Approximately three years after the Hagel Memo and various reports of the boards’ inadequate and inconsistent implementation of liberal consideration, the Kurta Memo renewed and expanded liberal consideration for veterans with mental health conditions. Deputy Under Secretary Kurta called for “greater uniformity amongst the review boards” and for “veterans [to] be better informed about how to achieve relief in these types of cases.” Kurta went on to recognize that “there are frequently limited records for the boards to consider, often through no fault of the veteran,” rendering cases involving “[i]nvisible wounds” difficult. The Kurta Memo urges the boards to consider each unique case “and afford each veteran a reasonable opportunity for relief even if the sexual assault or sexual harassment was unreported, or the mental health condition was not diagnosed until years later.” The memo’s four-page attachment offers the most substantive guidance to date, with a series of questions for boards to consider. The attachment includes an eleven-item non-exclusive list of how to liberally consider upgrade requests. For example, the guidance recognizes that “[m]ental health conditions, including PTSD; TBI; sexual assault; and sexual harassment impact veterans in many intimate ways, are often undiagnosed or diagnosed years afterwards, and are frequently unreported.”
The Kurta Memo reinforces the Hagel Memo with additional guidance based on DoD’s review of discharge upgrade policy and public comment. The Kurta Memo reflects DoD’s commitment to easing the burden on veterans and “ensur[ing] fair and consistent standards of review” for veterans seeking a discharge upgrade based on a mental health condition, sexual assault, or sexual harassment. The entire veteran-favorable policy is grounded in leniency; a Pentagon official described the clarifying guidance as follows:
It’s in our interest to ensure those who have suffered injustice or believe their discharge is unfair, that they have a reasonable opportunity . . . to establish the basis for their discharge was precipitated by things outside their control. This clarifying guidance is intended to ease those burdens and make it easier for an applicant to establish that.
To that end, the Kurta Memo provides the boards a four-question analytical framework to implement liberal consideration:
a. Did the veteran have a condition or experience that may excuse or mitigate the discharge?
b. Did that condition exist/experience occur during military service?
c. Does that condition or experience actually excuse or mitigate the discharge?
d. Does that condition or experience outweigh the discharge?
The Kurta Memo identifies categories of evidence, in addition to or in the absence of a medical diagnosis that the boards can use to establish the existence of a veteran’s mental health condition. The Kurta Memo also addresses the nexus issue by directing boards to give liberal consideration to “[c]onditions or experiences that may reasonably have existed at the time of discharge” and to consider those conditions or experiences as “excusing or mitigating the discharge.” It implicitly suggests that there should be many cases that merit relief based on liberal consideration, stating that “[i]n some cases, the severity of misconduct may outweigh any mitigation from mental health conditions.” This language limits the number of cases; although not quantified, “some” does not suggest “most.” The guidance is permissive, indicating that even severe misconduct may be mitigated. The Kurta Memo further allows room for the boards to excuse premeditated conduct in line with the sensation-seeking and depression-suicide syndromes. The Kurta Memo also explains that mental health conditions “inherently affect one’s behaviors and choices causing veterans to think and behave differently than might otherwise be expected.”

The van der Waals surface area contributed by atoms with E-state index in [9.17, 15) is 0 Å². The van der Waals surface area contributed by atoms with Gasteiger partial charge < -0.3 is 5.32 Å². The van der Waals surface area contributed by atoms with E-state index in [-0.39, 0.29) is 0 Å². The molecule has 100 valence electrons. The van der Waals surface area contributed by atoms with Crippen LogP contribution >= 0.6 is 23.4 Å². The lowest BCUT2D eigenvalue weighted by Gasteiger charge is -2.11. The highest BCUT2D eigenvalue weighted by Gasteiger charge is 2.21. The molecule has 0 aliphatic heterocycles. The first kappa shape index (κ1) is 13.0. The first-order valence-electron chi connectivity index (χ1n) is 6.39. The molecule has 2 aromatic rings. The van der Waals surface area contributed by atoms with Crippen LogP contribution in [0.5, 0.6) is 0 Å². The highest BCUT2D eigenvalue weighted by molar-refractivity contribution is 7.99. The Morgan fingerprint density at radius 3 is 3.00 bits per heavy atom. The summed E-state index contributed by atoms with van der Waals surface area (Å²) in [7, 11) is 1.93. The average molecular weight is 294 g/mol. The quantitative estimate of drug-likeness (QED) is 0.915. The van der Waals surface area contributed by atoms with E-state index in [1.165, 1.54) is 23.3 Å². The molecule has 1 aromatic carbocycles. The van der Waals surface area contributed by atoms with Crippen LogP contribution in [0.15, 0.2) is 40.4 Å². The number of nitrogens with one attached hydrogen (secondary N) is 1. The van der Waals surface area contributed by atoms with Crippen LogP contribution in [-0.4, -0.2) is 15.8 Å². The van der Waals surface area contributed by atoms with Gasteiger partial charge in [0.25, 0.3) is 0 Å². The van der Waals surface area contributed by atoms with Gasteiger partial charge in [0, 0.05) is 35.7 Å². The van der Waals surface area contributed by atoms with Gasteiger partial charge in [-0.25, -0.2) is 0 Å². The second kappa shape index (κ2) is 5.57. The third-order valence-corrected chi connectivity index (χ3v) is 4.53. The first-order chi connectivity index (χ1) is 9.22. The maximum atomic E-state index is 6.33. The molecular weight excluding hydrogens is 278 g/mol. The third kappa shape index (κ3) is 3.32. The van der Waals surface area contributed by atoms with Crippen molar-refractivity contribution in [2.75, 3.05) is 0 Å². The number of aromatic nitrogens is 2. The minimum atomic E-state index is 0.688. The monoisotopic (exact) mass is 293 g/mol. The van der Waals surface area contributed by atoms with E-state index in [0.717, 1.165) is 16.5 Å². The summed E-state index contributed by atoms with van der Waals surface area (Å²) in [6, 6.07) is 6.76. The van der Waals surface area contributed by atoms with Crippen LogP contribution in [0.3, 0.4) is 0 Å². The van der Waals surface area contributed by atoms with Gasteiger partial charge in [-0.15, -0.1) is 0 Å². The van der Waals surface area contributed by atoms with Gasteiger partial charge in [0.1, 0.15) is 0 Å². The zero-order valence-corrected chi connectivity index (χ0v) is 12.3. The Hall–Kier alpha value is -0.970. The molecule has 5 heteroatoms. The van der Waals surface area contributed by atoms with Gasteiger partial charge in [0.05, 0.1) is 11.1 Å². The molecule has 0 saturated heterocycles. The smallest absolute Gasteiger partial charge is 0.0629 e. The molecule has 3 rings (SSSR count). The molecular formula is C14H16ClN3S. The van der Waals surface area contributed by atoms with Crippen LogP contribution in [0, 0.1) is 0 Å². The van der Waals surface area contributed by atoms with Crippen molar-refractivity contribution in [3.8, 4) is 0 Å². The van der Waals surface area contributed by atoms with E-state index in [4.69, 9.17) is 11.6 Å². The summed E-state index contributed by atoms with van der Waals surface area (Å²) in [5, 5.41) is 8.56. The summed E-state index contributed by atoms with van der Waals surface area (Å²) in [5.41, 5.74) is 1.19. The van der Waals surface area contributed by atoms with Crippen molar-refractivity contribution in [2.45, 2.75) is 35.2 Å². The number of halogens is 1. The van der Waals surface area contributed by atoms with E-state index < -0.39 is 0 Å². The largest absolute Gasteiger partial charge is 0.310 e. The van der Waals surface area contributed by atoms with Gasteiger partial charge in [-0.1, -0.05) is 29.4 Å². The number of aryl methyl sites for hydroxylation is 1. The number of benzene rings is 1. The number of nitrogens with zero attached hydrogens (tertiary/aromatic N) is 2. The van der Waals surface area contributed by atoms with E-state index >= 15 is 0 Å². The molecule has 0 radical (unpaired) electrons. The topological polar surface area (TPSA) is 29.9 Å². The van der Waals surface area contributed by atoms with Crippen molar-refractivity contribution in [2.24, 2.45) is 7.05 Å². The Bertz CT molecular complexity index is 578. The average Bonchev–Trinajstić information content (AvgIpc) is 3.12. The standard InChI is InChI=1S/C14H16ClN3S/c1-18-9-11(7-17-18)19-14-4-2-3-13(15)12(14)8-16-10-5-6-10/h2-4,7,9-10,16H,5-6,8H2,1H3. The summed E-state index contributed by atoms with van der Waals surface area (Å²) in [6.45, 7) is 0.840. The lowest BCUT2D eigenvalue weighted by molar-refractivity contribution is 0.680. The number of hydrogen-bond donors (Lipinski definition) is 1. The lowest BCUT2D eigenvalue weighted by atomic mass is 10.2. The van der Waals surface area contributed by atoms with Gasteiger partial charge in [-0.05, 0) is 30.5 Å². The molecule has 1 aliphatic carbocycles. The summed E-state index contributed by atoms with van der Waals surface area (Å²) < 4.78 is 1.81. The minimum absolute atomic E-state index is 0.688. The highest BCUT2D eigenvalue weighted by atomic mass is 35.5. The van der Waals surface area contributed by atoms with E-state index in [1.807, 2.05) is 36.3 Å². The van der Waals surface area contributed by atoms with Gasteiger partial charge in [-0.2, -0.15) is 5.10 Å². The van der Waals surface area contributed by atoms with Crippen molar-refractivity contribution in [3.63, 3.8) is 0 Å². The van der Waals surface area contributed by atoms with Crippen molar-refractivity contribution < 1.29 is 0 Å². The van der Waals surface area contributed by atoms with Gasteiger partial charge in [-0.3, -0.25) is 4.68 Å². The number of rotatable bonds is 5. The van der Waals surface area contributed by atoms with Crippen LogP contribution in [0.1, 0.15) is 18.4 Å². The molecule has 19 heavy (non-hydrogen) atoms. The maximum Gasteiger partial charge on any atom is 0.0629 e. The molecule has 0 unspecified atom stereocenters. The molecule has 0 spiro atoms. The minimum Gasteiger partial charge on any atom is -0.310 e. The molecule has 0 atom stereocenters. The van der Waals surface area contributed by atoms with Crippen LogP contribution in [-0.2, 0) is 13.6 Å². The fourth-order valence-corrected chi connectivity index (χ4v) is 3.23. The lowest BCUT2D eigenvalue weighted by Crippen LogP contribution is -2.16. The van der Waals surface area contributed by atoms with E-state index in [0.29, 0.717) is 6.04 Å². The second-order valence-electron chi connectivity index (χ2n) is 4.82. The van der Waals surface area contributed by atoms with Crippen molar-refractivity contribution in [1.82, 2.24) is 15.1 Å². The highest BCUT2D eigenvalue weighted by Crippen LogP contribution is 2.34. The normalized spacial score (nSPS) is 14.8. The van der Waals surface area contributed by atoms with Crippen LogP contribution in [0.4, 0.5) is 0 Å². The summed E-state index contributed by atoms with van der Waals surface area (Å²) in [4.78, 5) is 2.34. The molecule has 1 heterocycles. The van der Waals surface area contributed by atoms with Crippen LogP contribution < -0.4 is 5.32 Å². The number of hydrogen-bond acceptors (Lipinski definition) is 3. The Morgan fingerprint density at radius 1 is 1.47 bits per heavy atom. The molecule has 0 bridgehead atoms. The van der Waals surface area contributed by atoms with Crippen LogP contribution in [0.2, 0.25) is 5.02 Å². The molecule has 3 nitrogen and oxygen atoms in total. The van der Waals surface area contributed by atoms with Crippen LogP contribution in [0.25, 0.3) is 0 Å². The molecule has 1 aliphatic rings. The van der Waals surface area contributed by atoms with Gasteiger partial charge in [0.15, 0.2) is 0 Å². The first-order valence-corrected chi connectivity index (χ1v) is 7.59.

Reflecting the understanding of how mental health conditions affect behavior, liberal consideration sets forth a lens through which the boards should view discharge upgrade requests in a way that is favorable to the veteran. For example, the Kurta Memo directly addresses what to do about an absence of medical evidence. Instead of using the lack of evidence to deny relief, the boards must consider the “veteran’s testimony alone, oral or written.” That testimony—alone—can “establish the existence of a condition or experience, that the condition or experience existed during or was aggravated by military service, and that the condition or experience excuses or mitigates the discharge.” Under liberal consideration, the boards are required to assess the veteran’s testimony in applying the four-question framework. Of course, the boards should still make a credibility determination about a veteran’s testimony and evaluate that testimony in the context of any conflicting evidence in the record. The Kurta Memo does not establish a guaranteed path to upgrade, but intends to make the path easier for veterans.